INSURANCE AND DECAY
As a new player, you have three "free deaths" before you are required to insure your items. After that, you will take decay on your clothing, armor other non-weapon items each time that you die.
PvE (player versus environment - this is what you're doing when you're hunting) deaths ALWAYS give you decay. If you aren't insured, your items will decay by 5% of their maximum condition. Insured items only decay by 1% when you die.
Each item in your inventory has condition - both a current value and a maximum value. When an item reaches 0 condition, it "breaks" and is neither repairable, nor useable. So don't let them get to 0! Have your items repaired by a tailor, weaponsmith or armorsmith before they reach 0 - and a good way to make sure they don't decay to quickly is by insuring.
Some items, such as "loot", unequippable items (junk and ornaments), or resource containers (your hide, meat and bone) don't take decay. You also won't decay if your items are insured and you are killed by another player (PvP).
Get used to insuring EVERY TIME YOU DIE - don't take that 5% decay for no reason. Insurance doesn't cost a large amount (100 credits per item) and the price of NOT insuring is far higher.
For the low level Scout, my best advice is to not bother with groups. You need to learn your skills and limitations first. Stay by yourself for a while to get the hang of things. Once you've got the hang of the controls, start looking for a group. Groups form up in random places - in Cantinas, Med Centers, around mission terminals, or even in the wild.
Grouping provides you two benefits now, as a Scout. The first is you'll be able to take down creatures that you couldn't fight solo. This can give you more XP faster and more hide and bone to sell on the bazaar or to other players. The second benefit is learning how to interact with other players. If you are new to SWG, you'll soon learn the different bits of etiquette and style that makes SWG different from other MMORPGs. Learn them well!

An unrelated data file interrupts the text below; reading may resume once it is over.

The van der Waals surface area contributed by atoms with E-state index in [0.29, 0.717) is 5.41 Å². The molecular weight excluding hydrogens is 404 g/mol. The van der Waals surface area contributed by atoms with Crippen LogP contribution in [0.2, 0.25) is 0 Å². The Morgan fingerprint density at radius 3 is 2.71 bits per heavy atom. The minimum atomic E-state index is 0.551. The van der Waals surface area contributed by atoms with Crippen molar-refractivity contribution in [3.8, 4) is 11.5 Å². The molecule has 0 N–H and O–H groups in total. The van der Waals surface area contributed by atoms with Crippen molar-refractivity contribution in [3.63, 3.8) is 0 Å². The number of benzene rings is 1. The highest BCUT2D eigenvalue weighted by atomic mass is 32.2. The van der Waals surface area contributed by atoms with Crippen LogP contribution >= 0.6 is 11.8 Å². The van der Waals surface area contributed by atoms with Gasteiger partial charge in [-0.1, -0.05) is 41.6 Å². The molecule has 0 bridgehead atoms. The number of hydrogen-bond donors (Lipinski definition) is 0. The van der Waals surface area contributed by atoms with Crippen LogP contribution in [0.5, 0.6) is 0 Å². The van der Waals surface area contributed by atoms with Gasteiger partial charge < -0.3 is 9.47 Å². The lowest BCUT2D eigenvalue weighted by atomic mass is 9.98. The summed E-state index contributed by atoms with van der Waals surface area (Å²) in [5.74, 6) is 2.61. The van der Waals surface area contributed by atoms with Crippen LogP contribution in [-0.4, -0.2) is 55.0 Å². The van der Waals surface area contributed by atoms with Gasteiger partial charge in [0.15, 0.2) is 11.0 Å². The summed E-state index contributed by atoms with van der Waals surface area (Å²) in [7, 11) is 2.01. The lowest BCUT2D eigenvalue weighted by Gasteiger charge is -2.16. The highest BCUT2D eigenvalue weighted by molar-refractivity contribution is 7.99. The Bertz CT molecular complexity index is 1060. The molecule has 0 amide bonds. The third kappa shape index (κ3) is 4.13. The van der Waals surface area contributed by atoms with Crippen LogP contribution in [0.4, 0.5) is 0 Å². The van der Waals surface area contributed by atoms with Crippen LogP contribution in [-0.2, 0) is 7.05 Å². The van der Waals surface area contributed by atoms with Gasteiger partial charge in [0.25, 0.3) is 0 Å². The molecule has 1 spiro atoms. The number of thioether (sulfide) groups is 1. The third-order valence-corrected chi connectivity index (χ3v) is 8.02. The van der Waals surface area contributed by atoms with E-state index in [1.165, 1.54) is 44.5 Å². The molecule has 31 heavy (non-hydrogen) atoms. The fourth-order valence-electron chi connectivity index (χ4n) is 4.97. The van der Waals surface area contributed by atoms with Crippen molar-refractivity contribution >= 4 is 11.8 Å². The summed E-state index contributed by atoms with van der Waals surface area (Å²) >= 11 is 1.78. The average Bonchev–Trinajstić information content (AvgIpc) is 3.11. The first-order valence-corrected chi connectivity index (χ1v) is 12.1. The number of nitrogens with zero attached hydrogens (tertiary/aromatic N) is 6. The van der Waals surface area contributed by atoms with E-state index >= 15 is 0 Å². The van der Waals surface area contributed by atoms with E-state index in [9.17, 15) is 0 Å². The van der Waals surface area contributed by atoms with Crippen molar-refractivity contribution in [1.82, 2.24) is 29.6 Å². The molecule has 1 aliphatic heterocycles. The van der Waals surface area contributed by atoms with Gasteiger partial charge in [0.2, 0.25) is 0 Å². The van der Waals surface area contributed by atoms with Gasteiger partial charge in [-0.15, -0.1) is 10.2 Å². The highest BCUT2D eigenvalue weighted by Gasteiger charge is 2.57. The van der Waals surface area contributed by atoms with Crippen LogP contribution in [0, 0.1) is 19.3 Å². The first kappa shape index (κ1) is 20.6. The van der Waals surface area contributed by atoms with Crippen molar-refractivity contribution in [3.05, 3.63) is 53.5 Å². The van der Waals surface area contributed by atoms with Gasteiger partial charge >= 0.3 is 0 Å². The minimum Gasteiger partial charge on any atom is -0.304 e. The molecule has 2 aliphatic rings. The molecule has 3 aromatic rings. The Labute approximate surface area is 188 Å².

And by the way, if you noticed that you're getting less hide and bone when you are in a group, that's not a bug. When in a group, each person in the group can harvest the dead creature, but you only receive 60% of what you would receive if you had killed the creature solo. This is to keep the level of hide and bone in the game steady, so as not to overwhelm the delicate in-game economy.
HOW DO I GET BONE AND HIDE?
Bone, hide and meat are all things that you’ll need to have. You get these by harvesting corpses. When you’ve killed an animal, click and hold on the corpse. On the radial dial, you’ll see the option to “Harvest Corpse”. Depending upon the animal, you’ll be able to harvest one of the three, one time only. Some animals, like Nightspiders, only give meat. Others only give hide and bone. Most, however, give all three, and the decision is up to you.
Hide and bone are primary ingredients in a number of different artisan and scouting items, including armor, traps and camps. There’s a big market for hide and bone out there, in sizable quantities. Once you’re getting stacks of hide and bone in large amounts (generally 500 or more) go and sell them on the bazaar. The price you charge is up to you, and it should be based on how others are pricing their meat. Read my "From Novice to Master" guide for more detail on pricing, but keep in mind that every server in SWG is its own, contained economy and what one player on Bria says won't fly on Chimaera, and vice versa.
You'll notice by using the “Examine” feature on the radial dial when you click on the bone or hide in your inventory that there are different "stats" on the type of material you've harvested. Each of these stats helps determine the final quality of the material. The higher the numbers, the better the quality. The lowest quality is only good for "grinding" - practicing crafting items to get XP. The best quality stuff is good for making actual products, and will thus sell at a higher price per unit. This is called the CPU of the item - cost per unit. One hide, meat or bone is considered a unit. If you've got a stack of 163 meat, you've got 163 units of meat, even if it is just one "item" in your inventory.
CAMPING – HOW TO, WHERE, AND HOW TO MAKE THEM